It is worth considering where the dark and bright ripples come from. The convex and concave surfaces on the top of the wave make perfect lenses. When the light falls on the surface in the ripple tank then light is either focused by a convex surface or spread out by a concave surface. The concentrated light produces bright bands.

It takes time to set up ripple tanks properly. If you are going to use a set of ripple tanks for a class experiment, you may want to leave them on a side bench between successive lessons. Or, if the lesson follows lunch or morning break, you could ask a few students to come early and help set them up.

For demonstration purposes, you can now use a compact ripple tank designed to sit on an overhead projector. This produces a large image on screen, which the whole class will easily see.

Safety notes

Beware of water on the laboratory floor. Make sure you have a sponge and bucket handy to mop up spills immediately.

Place the power supply for the lamp on a bench, not on the floor by the tank.

Photo-induced epilepsy:

In all work with flashing lights, teachers must be aware of any student suffering from photo-induced epilepsy. This condition is very rare. However, make sensitive inquiry of any known epileptic to see whether an attack has ever been associated with flashing lights. If so, the student could be invited to leave the lab or shield his/her eyes as deemed advisable. It is impracticable to avoid the hazardous frequency range (7 to 15 Hz) in these experiments. The danger is obviously greater for xenon stroboscopes than for hand ones.

Up next

Asking questions

Asking questions

Teaching Guidance for 11-14 14-16

Contrary to what is popularly believed, physical phenomena do not in themselves reveal theories. Interpreting what is seen often depends on knowing what you are looking for. There are many examples from the history of science either where a discovery was made as a result of the prepared mind of the scientist or where no progress was possible for a time because of theory-laden observation.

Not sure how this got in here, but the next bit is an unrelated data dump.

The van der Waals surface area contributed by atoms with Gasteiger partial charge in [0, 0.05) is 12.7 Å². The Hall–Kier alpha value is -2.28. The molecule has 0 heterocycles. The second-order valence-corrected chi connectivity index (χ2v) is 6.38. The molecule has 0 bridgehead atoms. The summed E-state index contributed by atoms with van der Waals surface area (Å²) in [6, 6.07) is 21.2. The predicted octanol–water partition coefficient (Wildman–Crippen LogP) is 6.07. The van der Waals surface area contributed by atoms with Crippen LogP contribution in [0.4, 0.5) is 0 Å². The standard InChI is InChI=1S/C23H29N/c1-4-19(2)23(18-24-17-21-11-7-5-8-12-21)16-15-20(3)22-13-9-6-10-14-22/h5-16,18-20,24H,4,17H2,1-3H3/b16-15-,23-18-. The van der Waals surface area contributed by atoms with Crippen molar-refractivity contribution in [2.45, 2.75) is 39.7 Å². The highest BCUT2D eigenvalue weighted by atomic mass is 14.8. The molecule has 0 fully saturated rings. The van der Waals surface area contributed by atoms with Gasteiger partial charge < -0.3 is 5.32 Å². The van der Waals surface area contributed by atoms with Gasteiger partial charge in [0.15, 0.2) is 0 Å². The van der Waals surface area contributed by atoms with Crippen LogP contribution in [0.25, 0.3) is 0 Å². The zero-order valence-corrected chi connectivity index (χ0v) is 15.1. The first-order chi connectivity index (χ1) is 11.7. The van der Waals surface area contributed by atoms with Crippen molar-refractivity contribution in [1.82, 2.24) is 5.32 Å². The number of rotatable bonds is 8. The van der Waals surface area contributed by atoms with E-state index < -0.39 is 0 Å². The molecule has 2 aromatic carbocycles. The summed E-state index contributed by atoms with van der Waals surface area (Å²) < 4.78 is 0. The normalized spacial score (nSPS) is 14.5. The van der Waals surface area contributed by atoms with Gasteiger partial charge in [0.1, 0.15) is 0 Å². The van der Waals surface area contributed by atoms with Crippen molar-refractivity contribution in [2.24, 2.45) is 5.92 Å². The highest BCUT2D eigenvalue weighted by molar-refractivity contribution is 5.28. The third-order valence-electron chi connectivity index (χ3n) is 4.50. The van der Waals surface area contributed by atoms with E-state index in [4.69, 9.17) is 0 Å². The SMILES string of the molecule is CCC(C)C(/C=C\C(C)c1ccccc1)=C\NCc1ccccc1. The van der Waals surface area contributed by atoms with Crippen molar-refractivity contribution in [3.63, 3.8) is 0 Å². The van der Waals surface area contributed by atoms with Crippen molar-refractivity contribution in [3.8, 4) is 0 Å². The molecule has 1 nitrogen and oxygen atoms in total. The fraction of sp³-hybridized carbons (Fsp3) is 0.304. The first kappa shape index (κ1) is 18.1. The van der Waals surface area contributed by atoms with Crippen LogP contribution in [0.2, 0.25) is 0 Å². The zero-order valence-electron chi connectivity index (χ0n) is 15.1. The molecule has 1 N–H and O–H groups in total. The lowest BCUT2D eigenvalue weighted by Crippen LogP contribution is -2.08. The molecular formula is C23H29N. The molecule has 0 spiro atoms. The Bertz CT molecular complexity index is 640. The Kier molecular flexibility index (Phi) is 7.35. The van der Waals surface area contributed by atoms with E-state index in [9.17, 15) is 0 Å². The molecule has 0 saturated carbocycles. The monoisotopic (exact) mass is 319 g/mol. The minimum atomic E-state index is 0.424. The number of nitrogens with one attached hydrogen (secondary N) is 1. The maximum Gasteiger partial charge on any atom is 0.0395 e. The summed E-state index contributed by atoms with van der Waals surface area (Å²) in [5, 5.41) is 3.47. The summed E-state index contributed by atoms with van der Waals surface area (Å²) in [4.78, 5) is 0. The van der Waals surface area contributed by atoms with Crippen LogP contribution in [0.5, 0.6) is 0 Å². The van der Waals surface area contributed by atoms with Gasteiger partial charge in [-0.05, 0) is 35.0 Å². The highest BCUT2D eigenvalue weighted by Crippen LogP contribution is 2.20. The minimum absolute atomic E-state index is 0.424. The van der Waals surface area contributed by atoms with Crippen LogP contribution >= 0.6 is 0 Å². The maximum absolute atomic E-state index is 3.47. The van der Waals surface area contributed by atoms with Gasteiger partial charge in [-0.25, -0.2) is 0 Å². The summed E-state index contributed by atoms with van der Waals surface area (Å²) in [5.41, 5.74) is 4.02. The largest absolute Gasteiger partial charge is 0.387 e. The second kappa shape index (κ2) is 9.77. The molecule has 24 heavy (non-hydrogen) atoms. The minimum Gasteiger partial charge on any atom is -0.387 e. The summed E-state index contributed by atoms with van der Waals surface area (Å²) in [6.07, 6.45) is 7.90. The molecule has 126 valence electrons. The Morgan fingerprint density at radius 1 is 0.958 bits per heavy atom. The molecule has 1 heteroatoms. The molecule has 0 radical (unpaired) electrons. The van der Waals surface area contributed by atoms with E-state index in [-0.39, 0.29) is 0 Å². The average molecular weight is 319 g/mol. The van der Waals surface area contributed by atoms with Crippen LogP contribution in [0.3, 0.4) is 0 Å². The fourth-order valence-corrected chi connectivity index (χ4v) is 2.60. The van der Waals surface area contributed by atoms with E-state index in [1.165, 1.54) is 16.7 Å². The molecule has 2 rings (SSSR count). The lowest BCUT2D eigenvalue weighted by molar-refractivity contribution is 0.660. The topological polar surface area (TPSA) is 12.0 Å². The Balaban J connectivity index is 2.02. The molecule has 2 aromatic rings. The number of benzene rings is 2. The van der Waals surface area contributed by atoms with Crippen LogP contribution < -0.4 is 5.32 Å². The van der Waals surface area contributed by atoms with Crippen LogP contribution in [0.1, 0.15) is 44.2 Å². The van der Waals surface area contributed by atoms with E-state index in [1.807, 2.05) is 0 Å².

Avoid giving students instructions that tell them what they are going to see. With patience and care, even demonstration experiments can usefully model the questioning process basic to science. Students should have many opportunities for experiencing how a series of fruitful questions leads to understanding. A first question leads to an observation, which in turn provokes a new question, etc. Encourage students to discuss what they see.

This approach does take time, but is far better than simply giving dry answers before there is any grasp of a question. Students like to think for themselves and deserve to enjoy this pleasure. Passive learners are more likely to disengage.

Up next

Classroom management in semi-darkness

Interference
Light Sound and Waves

Classroom management in semi-darkness

Teaching Guidance for 14-16

There are some experiments which must be done in semi-darkness, for example, optics experiments and ripple tanks. You need to plan carefully for such lessons. Ensure that students are clear about what they need to do during such activities and they are not given unnecessary time. Keep an eye on what is going on in the class, and act quickly to dampen down any inappropriate behaviour before it gets out of hand.

Shadows on the ceiling will reveal movements that are not in your direct line of sight.